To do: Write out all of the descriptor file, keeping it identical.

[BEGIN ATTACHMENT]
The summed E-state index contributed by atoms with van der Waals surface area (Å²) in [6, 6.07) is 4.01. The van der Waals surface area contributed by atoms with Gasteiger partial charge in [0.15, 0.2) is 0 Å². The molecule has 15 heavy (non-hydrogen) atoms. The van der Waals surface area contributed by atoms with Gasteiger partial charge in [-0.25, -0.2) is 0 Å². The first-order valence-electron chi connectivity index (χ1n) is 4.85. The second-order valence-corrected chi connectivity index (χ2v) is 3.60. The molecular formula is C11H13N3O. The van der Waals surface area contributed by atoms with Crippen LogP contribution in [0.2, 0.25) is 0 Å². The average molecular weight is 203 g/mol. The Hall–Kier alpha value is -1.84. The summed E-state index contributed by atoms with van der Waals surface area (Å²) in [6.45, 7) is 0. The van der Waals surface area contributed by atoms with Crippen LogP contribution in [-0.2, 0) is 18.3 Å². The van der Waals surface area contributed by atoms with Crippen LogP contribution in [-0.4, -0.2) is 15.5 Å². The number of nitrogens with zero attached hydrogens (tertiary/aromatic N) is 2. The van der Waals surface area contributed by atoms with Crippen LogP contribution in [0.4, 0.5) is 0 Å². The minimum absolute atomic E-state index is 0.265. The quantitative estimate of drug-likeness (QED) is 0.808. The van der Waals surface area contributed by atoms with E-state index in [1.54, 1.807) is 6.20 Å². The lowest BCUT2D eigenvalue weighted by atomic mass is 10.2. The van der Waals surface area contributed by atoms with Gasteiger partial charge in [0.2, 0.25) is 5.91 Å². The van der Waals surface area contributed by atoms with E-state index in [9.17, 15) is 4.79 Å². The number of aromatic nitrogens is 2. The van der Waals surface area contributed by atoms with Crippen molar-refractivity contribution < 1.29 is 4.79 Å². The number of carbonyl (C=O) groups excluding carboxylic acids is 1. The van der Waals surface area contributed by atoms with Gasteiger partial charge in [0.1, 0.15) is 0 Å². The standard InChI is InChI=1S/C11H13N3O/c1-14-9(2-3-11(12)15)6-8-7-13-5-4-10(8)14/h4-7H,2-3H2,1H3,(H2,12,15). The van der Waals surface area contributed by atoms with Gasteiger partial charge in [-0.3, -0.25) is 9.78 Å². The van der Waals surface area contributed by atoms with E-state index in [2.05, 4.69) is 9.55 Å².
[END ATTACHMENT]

The summed E-state index contributed by atoms with van der Waals surface area (Å²) in [6, 6.07) is 4.01. The van der Waals surface area contributed by atoms with Gasteiger partial charge in [0.15, 0.2) is 0 Å². The molecule has 15 heavy (non-hydrogen) atoms. The van der Waals surface area contributed by atoms with Gasteiger partial charge in [-0.25, -0.2) is 0 Å². The first-order valence-electron chi connectivity index (χ1n) is 4.85. The second-order valence-corrected chi connectivity index (χ2v) is 3.60. The molecular formula is C11H13N3O. The van der Waals surface area contributed by atoms with Crippen LogP contribution in [0.2, 0.25) is 0 Å². The average molecular weight is 203 g/mol. The Hall–Kier alpha value is -1.84. The summed E-state index contributed by atoms with van der Waals surface area (Å²) in [6.45, 7) is 0. The van der Waals surface area contributed by atoms with Crippen LogP contribution in [-0.2, 0) is 18.3 Å². The van der Waals surface area contributed by atoms with Crippen LogP contribution in [-0.4, -0.2) is 15.5 Å². The number of nitrogens with zero attached hydrogens (tertiary/aromatic N) is 2. The van der Waals surface area contributed by atoms with Crippen LogP contribution in [0.4, 0.5) is 0 Å². The minimum absolute atomic E-state index is 0.265. The quantitative estimate of drug-likeness (QED) is 0.808. The van der Waals surface area contributed by atoms with E-state index in [1.54, 1.807) is 6.20 Å². The lowest BCUT2D eigenvalue weighted by atomic mass is 10.2. The van der Waals surface area contributed by atoms with Gasteiger partial charge in [0.2, 0.25) is 5.91 Å². The van der Waals surface area contributed by atoms with E-state index in [9.17, 15) is 4.79 Å². The number of aromatic nitrogens is 2. The van der Waals surface area contributed by atoms with Crippen molar-refractivity contribution < 1.29 is 4.79 Å². The number of carbonyl (C=O) groups excluding carboxylic acids is 1. The van der Waals surface area contributed by atoms with Gasteiger partial charge in [0.1, 0.15) is 0 Å². The standard InChI is InChI=1S/C11H13N3O/c1-14-9(2-3-11(12)15)6-8-7-13-5-4-10(8)14/h4-7H,2-3H2,1H3,(H2,12,15). The van der Waals surface area contributed by atoms with Gasteiger partial charge in [-0.3, -0.25) is 9.78 Å². The van der Waals surface area contributed by atoms with E-state index in [2.05, 4.69) is 9.55 Å².